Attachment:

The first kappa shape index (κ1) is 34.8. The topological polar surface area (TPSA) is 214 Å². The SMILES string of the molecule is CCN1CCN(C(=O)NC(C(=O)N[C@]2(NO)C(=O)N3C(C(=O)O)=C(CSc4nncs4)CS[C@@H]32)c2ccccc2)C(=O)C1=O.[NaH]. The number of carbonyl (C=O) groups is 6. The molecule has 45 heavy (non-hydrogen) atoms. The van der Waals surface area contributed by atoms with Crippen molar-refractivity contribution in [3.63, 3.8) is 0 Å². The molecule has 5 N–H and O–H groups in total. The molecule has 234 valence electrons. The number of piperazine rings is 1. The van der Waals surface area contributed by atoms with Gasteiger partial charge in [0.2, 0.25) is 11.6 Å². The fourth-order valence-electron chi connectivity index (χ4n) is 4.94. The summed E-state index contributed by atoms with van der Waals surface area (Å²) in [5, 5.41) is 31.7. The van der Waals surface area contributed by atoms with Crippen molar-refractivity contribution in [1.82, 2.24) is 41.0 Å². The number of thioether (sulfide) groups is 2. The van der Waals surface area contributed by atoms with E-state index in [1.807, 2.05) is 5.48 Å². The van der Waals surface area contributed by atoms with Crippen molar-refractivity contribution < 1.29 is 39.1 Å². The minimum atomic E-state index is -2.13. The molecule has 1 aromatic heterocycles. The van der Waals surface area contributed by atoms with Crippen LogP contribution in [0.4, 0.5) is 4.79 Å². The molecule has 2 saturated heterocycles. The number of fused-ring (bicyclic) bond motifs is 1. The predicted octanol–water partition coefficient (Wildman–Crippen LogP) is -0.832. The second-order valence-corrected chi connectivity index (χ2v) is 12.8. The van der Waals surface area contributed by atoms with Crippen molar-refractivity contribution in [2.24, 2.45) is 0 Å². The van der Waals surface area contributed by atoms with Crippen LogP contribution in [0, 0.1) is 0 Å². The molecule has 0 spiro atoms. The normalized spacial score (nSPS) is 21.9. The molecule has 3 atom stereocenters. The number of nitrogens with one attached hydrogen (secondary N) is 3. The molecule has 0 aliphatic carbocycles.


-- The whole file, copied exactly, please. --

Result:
The first kappa shape index (κ1) is 34.8. The topological polar surface area (TPSA) is 214 Å². The SMILES string of the molecule is CCN1CCN(C(=O)NC(C(=O)N[C@]2(NO)C(=O)N3C(C(=O)O)=C(CSc4nncs4)CS[C@@H]32)c2ccccc2)C(=O)C1=O.[NaH]. The number of carbonyl (C=O) groups is 6. The molecule has 45 heavy (non-hydrogen) atoms. The van der Waals surface area contributed by atoms with Crippen molar-refractivity contribution in [3.63, 3.8) is 0 Å². The molecule has 5 N–H and O–H groups in total. The molecule has 234 valence electrons. The number of piperazine rings is 1. The van der Waals surface area contributed by atoms with Gasteiger partial charge in [0.2, 0.25) is 11.6 Å². The fourth-order valence-electron chi connectivity index (χ4n) is 4.94. The summed E-state index contributed by atoms with van der Waals surface area (Å²) in [5, 5.41) is 31.7. The van der Waals surface area contributed by atoms with Crippen molar-refractivity contribution in [1.82, 2.24) is 41.0 Å². The number of thioether (sulfide) groups is 2. The van der Waals surface area contributed by atoms with E-state index in [1.807, 2.05) is 5.48 Å². The van der Waals surface area contributed by atoms with Crippen molar-refractivity contribution < 1.29 is 39.1 Å². The minimum atomic E-state index is -2.13. The molecule has 1 aromatic heterocycles. The van der Waals surface area contributed by atoms with Crippen LogP contribution in [0.4, 0.5) is 4.79 Å². The molecule has 2 saturated heterocycles. The number of fused-ring (bicyclic) bond motifs is 1. The predicted octanol–water partition coefficient (Wildman–Crippen LogP) is -0.832. The second-order valence-corrected chi connectivity index (χ2v) is 12.8. The van der Waals surface area contributed by atoms with Crippen molar-refractivity contribution in [2.24, 2.45) is 0 Å². The van der Waals surface area contributed by atoms with Crippen LogP contribution in [0, 0.1) is 0 Å². The molecule has 0 spiro atoms. The normalized spacial score (nSPS) is 21.9. The molecule has 3 atom stereocenters. The number of nitrogens with one attached hydrogen (secondary N) is 3. The molecule has 0 aliphatic carbocycles.